It’s been 100 years since the first women were elected to the California Legislature. In 1918, four women won seats in the state Assembly, seven years after women were granted the right to vote in California. (Women won the right to vote in California in 1911).
This centennial year could be another big one for women in politics, both in California and across the country. Following the 2016 presidential election and the rise of the #MeToo movement, record numbers of women are running for office. State Senate President Pro Tem Toni Atkins (D-San Diego) said now is the time for women to get politically involved.
“We have a moment," Atkins said at a recent Public Policy Institute of California event. "And what I want more than anything is for us not to lose this moment. Because if we lose it now, it might not come again for some time.”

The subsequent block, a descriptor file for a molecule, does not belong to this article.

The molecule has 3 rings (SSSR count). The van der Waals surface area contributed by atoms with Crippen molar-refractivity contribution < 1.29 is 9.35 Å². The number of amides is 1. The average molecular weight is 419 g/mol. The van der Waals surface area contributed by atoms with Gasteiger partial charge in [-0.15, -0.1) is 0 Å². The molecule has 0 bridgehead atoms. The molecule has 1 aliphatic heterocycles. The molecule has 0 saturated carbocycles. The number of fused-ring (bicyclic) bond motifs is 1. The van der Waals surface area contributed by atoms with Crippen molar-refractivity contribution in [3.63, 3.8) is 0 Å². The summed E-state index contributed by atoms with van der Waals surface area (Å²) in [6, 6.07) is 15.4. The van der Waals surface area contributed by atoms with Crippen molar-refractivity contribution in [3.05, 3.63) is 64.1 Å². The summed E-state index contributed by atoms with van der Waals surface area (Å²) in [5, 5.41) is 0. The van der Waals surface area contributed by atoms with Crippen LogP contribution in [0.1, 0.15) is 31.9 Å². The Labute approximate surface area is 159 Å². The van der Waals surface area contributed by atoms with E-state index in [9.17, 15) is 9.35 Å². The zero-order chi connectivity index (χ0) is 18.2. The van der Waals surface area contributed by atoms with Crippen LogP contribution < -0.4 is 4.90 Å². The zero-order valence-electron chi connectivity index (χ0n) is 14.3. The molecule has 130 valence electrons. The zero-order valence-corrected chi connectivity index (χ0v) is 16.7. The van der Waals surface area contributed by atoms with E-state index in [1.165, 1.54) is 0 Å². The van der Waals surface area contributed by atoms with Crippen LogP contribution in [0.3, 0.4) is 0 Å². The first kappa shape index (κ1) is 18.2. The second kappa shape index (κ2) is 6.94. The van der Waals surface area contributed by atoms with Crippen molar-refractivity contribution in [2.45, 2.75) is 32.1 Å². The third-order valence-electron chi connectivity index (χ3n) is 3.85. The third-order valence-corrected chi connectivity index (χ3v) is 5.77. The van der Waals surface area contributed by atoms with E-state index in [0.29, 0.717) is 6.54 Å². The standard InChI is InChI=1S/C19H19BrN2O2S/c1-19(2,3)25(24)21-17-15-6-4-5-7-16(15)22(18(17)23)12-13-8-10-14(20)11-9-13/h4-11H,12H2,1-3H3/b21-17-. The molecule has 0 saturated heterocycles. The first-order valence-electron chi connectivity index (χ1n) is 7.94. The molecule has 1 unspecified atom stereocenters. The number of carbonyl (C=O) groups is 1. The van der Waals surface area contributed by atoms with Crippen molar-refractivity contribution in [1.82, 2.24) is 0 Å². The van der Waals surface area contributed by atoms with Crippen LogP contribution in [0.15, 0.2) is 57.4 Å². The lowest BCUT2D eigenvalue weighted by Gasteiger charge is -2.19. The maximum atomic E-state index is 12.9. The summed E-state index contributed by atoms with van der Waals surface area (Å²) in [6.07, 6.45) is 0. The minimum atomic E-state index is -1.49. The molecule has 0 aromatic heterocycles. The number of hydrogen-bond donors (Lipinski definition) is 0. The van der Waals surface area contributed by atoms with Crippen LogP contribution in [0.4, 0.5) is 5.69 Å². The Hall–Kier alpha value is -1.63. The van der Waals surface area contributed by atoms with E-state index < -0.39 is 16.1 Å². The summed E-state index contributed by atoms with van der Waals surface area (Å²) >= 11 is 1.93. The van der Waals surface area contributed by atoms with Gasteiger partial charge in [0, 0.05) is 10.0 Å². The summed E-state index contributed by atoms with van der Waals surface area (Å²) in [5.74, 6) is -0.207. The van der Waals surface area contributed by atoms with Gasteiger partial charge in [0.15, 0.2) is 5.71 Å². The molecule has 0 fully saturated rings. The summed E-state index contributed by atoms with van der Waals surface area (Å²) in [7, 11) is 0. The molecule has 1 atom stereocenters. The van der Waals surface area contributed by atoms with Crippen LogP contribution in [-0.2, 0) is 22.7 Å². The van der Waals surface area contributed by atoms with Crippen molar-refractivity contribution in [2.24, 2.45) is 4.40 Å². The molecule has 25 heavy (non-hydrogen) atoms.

The lack of women in office is especially notable in the California Legislature. Out of a total of 120 seats, there are currently nine women in the Senate and 19 in the Assembly. Atkins said those who are serving must mentor other women and give them opportunities to advance. And she said women who are passionate and involved in various issues should consider the next step.
"But then seriously think, could I be someone to be appointed, elected or run?" she asked.
But while the excitement is high this election cycle, some are concerned the enthusiasm could ultimately work against women in November. State Sen. Nancy Skinner (D-Berkeley) said women have to be strategic about running.
"If there's only one or two men candidates in that particular race and six to eight women, which is the case in many of the congressional seats right now, then the women are not going to have as good of a shot," Skinner said.
In California, a surge of women, particularly Democrats, have expressed an interest in running for office.